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Distinct repriming and closed-state inactivation kinetics of Nav1.6 and Nav1.7 sodium channels in mouse spinal sensory neurons.

Raimund I Herzog, Theodore R Cummins, Farshid Ghassemi, Sulayman D Dib-Hajj, Stephen G Waxman

J. Physiol. (Lond.), 2003 Sep 15 , 551, 741-50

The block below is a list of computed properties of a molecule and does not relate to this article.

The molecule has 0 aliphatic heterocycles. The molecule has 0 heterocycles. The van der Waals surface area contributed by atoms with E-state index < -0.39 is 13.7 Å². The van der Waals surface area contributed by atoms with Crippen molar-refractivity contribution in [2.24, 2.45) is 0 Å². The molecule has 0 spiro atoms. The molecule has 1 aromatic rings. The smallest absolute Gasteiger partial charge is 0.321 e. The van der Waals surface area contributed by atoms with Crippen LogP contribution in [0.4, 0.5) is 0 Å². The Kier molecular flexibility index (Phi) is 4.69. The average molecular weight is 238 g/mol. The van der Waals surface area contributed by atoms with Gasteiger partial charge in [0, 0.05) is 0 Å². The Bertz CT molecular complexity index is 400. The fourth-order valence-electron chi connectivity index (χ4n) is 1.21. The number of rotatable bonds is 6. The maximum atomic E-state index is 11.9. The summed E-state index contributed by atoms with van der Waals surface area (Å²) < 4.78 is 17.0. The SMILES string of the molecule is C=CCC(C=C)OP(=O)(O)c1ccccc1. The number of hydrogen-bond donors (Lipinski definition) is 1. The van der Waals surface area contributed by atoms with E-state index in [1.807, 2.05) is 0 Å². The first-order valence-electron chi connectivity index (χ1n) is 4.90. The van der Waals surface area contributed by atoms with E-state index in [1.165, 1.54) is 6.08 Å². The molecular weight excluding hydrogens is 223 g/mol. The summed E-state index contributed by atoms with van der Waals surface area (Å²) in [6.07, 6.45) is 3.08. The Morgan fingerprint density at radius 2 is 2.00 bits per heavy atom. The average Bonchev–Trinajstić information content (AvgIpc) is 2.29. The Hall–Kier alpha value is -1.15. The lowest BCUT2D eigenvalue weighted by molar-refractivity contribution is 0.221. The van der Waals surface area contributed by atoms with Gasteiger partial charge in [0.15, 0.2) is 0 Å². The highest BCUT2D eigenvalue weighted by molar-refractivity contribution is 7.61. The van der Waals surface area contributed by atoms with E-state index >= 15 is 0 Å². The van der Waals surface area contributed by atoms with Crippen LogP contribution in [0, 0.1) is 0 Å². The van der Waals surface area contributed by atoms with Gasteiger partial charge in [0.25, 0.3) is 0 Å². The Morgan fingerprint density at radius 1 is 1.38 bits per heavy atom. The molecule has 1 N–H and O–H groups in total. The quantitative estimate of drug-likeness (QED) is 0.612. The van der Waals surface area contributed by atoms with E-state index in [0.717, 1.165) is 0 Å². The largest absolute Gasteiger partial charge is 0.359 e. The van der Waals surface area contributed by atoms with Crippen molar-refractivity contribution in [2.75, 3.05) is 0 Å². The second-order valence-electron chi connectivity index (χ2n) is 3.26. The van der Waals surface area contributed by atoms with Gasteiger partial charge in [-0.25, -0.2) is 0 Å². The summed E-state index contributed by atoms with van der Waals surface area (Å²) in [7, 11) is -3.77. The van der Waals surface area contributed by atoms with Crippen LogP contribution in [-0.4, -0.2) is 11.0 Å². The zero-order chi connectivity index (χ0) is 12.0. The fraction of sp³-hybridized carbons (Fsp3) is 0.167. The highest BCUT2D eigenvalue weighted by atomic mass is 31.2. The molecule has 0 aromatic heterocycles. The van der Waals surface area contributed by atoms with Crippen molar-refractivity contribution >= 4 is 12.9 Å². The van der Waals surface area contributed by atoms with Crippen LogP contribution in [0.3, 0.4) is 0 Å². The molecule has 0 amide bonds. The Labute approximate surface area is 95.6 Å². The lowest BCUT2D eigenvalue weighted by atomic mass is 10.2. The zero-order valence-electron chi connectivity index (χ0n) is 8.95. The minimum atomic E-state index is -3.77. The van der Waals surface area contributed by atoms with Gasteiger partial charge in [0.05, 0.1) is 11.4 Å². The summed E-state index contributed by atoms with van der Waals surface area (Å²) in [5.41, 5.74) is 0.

While large, myelinated dorsal root ganglion (DRG) neurons are capable of firing at high frequencies, small unmyelinated DRG neurons typically display much lower maximum firing frequencies. However, the molecular basis for this difference has not been delineated. Because the sodium currents in large DRG neurons exhibit rapid repriming (recovery from inactivation) kinetics and the sodium currents in small DRG neurons exhibit predominantly slow repriming kinetics, it has been proposed that differences in sodium channels might contribute to the determination of repetitive firing properties in DRG neurons. A recent study demonstrated that Nav1.7 expression is negatively correlated with conduction velocity and DRG cell size, while the Nav1.6 voltage-gated sodium channel has been implicated as the predominant isoform present at nodes of Ranvier of myelinated fibres. Therefore we characterized and compared the functional properties, including repriming, of recombinant Nav1.6 and Nav1.7 channels expressed in mouse DRG neurons. Both Nav1.6 and Nav1.7 channels generated fast-activating and fast-inactivating currents. However recovery from inactivation was significantly faster (approximately 5-fold at -70 mV) for Nav1.6 currents than for Nav1.7 currents. The recovery from inactivation of Nav1.6 channels was also much faster than that of native tetrodotoxin-sensitive sodium currents recorded from small spinal sensory neurons, but similar to that of tetrodotoxin-sensitive sodium currents recorded from large spinal sensory neurons. Development of closed-state inactivation was also much faster for Nav1.6 currents than for Nav1.7 currents. Our results indicate that the firing properties of DRG neurons can be tuned by regulating expression of different sodium channel isoforms that have distinct repriming and closed-state inactivation kinetics.